ASCII by Jason Scott

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Scanning Infocom: Done Scanning —

Well, that took quite a bit of time.


To recap. Some time last year Steve Meretzky let me go into his basement and scan a selection of items for my documentary. Some time later, I asked if it might be possibly to fully scan some of these notebooks and documents, for posterity. Steve agreed, which was a huge showing of trust, as they’d never been out of his possession. So he started lending me notebooks, and I started scanning them.

This week, Steve’s house was sold and he has moved permanently to California. (Massachusetts is poorer for having lost him, but on the other hand he’s much less likely to slip on ice.) In the time since I’d first proposed this project, he’d made arrangements to have all these papers and artifacts donated to an archive, the identity of which I will leave up to Steve and the archive to discuss publicly. The upshot is, he could have called my project to a halt, but he didn’t, and only the logistical situation of the documents going elsewhere did so. There, a full-time person has been assigned to curating the documents, so they’re in a good home.

So, in rough, here’s what I scanned:

  • 6,830 individual scans.
  • Design notebooks for everything from Steve from Planetfall to Zork Zero.
  • Years of Infocom memos.
  • Years of Infocom phone lists.
  • Sales, Marketing and PR notes.
  • Pay stubs, contracts and parking forms.
  • Basically, anything that Steve could hold onto that was made of paper.

Some of this doesn’t really have a place out in public, but Steve gets a copy of the scans. I just barreled through entire folders as much as I could. Other stuff might have a place in public. To ensure nobody is left regretting I was allowed to do this, a range of quality control has to happen, wherein private information is excised (for example, lists of the home addresses and phone numbers of playtesters), while other documents saved which are written by non-Steve people need to be signed off on by the people who wrote it.

Obviously, I have a movie to finish, but my hope is that eventually will have a collection of very nice documents indeed. When that will happen, I don’t know. How, again, can’t really define. But there’s some amazing stuff in here, and well worth the time I spent scanning it.

I didn’t get everything – there’s probably another 4000-7000 more pages of various bits that could stand to be scanned.  But I feel like I did my part. I don’t know if the archive will want my versions of the scans, but they’ll get them and if they help someone spend less time scanning and more time curating, that works out for everyone. It’s amazing stuff. It should be saved.

So there we go. I’ll let you know if there’s an update on this project.

Long live Meretzky! Without him caring for over 20 years about this history, we’d have nothing.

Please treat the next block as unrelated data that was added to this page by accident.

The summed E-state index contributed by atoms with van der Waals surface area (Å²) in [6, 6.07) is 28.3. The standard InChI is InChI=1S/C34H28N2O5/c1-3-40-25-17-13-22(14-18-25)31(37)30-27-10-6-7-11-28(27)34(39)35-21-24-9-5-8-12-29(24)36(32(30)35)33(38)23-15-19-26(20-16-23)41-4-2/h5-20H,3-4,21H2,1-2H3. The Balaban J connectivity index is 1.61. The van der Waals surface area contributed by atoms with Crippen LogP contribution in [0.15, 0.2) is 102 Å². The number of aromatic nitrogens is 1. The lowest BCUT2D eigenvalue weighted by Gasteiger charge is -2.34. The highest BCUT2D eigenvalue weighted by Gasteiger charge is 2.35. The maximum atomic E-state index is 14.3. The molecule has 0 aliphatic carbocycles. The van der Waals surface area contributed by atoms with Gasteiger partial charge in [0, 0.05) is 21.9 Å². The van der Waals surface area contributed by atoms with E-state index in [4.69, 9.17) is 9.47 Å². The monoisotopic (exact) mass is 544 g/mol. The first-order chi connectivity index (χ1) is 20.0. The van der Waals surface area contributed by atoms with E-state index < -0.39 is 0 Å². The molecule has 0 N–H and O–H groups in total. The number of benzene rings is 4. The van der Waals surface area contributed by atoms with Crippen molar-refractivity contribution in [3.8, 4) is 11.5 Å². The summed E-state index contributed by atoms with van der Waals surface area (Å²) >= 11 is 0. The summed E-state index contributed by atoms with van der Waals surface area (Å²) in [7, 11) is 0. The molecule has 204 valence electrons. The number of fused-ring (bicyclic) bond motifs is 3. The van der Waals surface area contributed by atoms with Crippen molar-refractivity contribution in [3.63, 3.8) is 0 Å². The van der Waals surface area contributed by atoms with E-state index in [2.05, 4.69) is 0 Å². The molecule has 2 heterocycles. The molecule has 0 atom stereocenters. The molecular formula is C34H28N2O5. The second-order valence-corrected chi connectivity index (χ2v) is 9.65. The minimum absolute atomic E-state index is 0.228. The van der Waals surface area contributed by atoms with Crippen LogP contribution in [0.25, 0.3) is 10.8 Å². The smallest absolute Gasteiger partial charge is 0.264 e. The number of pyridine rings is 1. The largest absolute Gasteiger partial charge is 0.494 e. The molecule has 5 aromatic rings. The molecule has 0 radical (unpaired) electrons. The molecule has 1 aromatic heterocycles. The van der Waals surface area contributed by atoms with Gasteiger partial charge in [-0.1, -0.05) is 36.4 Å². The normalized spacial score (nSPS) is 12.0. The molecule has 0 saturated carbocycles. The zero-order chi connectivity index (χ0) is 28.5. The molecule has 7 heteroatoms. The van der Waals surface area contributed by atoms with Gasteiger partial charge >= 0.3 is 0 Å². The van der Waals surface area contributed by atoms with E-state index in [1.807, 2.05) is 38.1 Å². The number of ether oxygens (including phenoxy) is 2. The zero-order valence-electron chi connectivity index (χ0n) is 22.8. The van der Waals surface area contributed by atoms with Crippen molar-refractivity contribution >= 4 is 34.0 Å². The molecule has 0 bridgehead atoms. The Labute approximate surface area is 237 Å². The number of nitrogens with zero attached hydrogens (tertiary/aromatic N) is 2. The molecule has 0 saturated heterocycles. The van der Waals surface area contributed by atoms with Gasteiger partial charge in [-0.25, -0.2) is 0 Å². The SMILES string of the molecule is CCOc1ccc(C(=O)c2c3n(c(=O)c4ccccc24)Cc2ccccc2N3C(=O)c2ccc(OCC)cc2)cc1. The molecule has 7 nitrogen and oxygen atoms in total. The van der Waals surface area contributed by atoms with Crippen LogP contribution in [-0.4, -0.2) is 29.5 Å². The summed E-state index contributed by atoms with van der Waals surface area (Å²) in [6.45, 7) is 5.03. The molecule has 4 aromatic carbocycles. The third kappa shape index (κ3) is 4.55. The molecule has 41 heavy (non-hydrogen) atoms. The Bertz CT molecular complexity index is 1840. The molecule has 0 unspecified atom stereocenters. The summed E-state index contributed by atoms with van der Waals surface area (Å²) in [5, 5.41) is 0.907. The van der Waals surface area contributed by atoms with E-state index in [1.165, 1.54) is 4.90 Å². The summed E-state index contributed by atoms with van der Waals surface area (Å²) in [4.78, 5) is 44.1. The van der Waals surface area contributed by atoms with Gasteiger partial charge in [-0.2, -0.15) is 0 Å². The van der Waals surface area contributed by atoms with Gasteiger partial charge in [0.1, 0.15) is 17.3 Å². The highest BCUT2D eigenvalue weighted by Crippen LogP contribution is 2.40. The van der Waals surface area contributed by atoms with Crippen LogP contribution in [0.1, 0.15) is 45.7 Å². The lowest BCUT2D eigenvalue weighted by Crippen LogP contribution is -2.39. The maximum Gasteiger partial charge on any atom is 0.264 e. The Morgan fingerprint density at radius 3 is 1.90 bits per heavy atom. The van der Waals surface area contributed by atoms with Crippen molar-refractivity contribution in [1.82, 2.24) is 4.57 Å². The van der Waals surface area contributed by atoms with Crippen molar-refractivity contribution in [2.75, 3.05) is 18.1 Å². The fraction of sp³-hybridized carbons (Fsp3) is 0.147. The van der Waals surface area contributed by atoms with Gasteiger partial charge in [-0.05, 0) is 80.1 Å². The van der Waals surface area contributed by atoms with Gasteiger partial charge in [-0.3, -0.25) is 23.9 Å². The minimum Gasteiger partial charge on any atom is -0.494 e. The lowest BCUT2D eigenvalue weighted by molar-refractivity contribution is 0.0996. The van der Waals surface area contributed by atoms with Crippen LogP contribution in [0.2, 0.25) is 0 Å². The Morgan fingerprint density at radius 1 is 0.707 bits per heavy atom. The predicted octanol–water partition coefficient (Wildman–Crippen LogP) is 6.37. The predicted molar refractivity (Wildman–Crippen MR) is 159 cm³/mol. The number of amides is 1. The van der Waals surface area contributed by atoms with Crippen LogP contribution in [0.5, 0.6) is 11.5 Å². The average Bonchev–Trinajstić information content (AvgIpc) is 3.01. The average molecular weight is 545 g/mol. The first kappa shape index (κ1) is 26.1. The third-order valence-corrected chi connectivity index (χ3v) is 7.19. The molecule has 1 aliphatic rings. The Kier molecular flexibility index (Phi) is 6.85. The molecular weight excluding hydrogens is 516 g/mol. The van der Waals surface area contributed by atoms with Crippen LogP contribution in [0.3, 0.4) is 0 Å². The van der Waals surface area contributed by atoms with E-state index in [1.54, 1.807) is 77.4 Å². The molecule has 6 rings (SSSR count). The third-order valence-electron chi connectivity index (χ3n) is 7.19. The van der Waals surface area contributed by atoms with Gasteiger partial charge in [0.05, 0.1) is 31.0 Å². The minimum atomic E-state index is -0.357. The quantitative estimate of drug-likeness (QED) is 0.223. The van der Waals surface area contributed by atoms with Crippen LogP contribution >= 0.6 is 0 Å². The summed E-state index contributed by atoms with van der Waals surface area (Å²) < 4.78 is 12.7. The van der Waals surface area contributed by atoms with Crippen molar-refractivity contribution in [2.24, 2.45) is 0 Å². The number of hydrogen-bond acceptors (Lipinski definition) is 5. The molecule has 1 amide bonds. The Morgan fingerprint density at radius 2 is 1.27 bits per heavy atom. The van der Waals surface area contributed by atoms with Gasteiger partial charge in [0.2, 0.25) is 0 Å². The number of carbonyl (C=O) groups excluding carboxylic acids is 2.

Categorised as: computer history | documentary

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  1. Chris says:

    It is sad that most companies put little or no emphasis on preserving items of obvious historical significance such as these, and it seems that it only gets worse as a company grows. I have a very small cache of stuff from a company that I worked for years ago (and that is sadly no longer in existence), items that the average person would have thrown in the trash, such as company newsletters, department telephone lists, promotional items that we used to give out at trade shows, etc. (People say “packrat” like its a bad thing…)

  2. Rubes says:

    Great job, congrats. We may not get to see all the documents, but thanks for putting all the time and effort into it.

  3. l.m.orchard says:

    @Chris: Most companies are too busy doing their thing, and not self-aware enough to think their random detritus is worth curating. And then by the time enough people do think that stuff would have been worth keeping in hindsight, anyone who would have cared with access to preserve it has long moved on.

    Then again, other companies are full of themselves and accumulate crap no one really cares about. It’s a crapshoot.

    The only company I’ve ever worked at that seems to have an internal function for such things as a supported and ongoing concern is where I’m at now, which is Mozilla. We keep and document a lot of crap, some of which ends up being interesting.

  4. Jason F says:

    On the flip side of the “keep everything” impulse that archivists and historians want to foster is the fact that most companies have “document retention” protocols, which are actually document destruction protocols.

    In order to keep things out of lawyers’ hands in the event a company gets sued, documents must be disposed of, usually after 90 days unless it’s still relevant to what you’re doing.

    This obviously wouldn’t include published things, or things that were purchased for the company’s use, but if Infocom were making games today most of those notebooks would probably be tray liners at a Mickey-D’s by now.